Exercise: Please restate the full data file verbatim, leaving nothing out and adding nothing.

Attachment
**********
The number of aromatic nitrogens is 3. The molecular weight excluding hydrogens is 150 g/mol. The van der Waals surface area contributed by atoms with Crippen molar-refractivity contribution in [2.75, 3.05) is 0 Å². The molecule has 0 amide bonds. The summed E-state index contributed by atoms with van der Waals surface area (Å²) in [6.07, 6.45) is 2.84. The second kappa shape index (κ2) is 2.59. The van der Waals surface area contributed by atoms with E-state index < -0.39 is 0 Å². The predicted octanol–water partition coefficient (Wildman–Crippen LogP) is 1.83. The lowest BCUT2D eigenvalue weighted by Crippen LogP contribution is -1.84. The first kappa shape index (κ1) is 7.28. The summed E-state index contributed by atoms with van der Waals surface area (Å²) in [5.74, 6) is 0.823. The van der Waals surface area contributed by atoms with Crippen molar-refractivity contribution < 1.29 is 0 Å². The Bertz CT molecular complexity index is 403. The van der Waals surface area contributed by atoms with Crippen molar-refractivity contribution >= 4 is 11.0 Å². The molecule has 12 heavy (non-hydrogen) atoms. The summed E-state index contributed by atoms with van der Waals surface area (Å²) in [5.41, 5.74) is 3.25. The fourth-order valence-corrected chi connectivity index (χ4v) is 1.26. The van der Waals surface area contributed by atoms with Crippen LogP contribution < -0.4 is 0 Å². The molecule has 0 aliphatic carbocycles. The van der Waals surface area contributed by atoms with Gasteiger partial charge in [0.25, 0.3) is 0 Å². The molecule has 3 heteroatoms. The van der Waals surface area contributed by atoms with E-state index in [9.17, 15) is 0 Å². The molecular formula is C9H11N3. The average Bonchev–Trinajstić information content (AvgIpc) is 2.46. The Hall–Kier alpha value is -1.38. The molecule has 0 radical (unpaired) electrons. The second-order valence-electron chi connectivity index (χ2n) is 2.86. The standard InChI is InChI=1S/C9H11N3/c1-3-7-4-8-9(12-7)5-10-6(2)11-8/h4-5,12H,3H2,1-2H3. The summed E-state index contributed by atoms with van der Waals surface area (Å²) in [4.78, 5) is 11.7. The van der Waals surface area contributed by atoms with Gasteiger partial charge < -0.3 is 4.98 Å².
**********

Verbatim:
The number of aromatic nitrogens is 3. The molecular weight excluding hydrogens is 150 g/mol. The van der Waals surface area contributed by atoms with Crippen molar-refractivity contribution in [2.75, 3.05) is 0 Å². The molecule has 0 amide bonds. The summed E-state index contributed by atoms with van der Waals surface area (Å²) in [6.07, 6.45) is 2.84. The second kappa shape index (κ2) is 2.59. The van der Waals surface area contributed by atoms with E-state index < -0.39 is 0 Å². The predicted octanol–water partition coefficient (Wildman–Crippen LogP) is 1.83. The lowest BCUT2D eigenvalue weighted by Crippen LogP contribution is -1.84. The first kappa shape index (κ1) is 7.28. The summed E-state index contributed by atoms with van der Waals surface area (Å²) in [5.74, 6) is 0.823. The van der Waals surface area contributed by atoms with Crippen molar-refractivity contribution < 1.29 is 0 Å². The Bertz CT molecular complexity index is 403. The van der Waals surface area contributed by atoms with Crippen molar-refractivity contribution >= 4 is 11.0 Å². The molecule has 12 heavy (non-hydrogen) atoms. The summed E-state index contributed by atoms with van der Waals surface area (Å²) in [5.41, 5.74) is 3.25. The fourth-order valence-corrected chi connectivity index (χ4v) is 1.26. The van der Waals surface area contributed by atoms with Crippen LogP contribution < -0.4 is 0 Å². The molecule has 0 aliphatic carbocycles. The van der Waals surface area contributed by atoms with Gasteiger partial charge in [0.25, 0.3) is 0 Å². The molecule has 3 heteroatoms. The van der Waals surface area contributed by atoms with E-state index in [9.17, 15) is 0 Å². The molecular formula is C9H11N3. The average Bonchev–Trinajstić information content (AvgIpc) is 2.46. The Hall–Kier alpha value is -1.38. The molecule has 0 radical (unpaired) electrons. The second-order valence-electron chi connectivity index (χ2n) is 2.86. The standard InChI is InChI=1S/C9H11N3/c1-3-7-4-8-9(12-7)5-10-6(2)11-8/h4-5,12H,3H2,1-2H3. The summed E-state index contributed by atoms with van der Waals surface area (Å²) in [4.78, 5) is 11.7. The van der Waals surface area contributed by atoms with Gasteiger partial charge < -0.3 is 4.98 Å².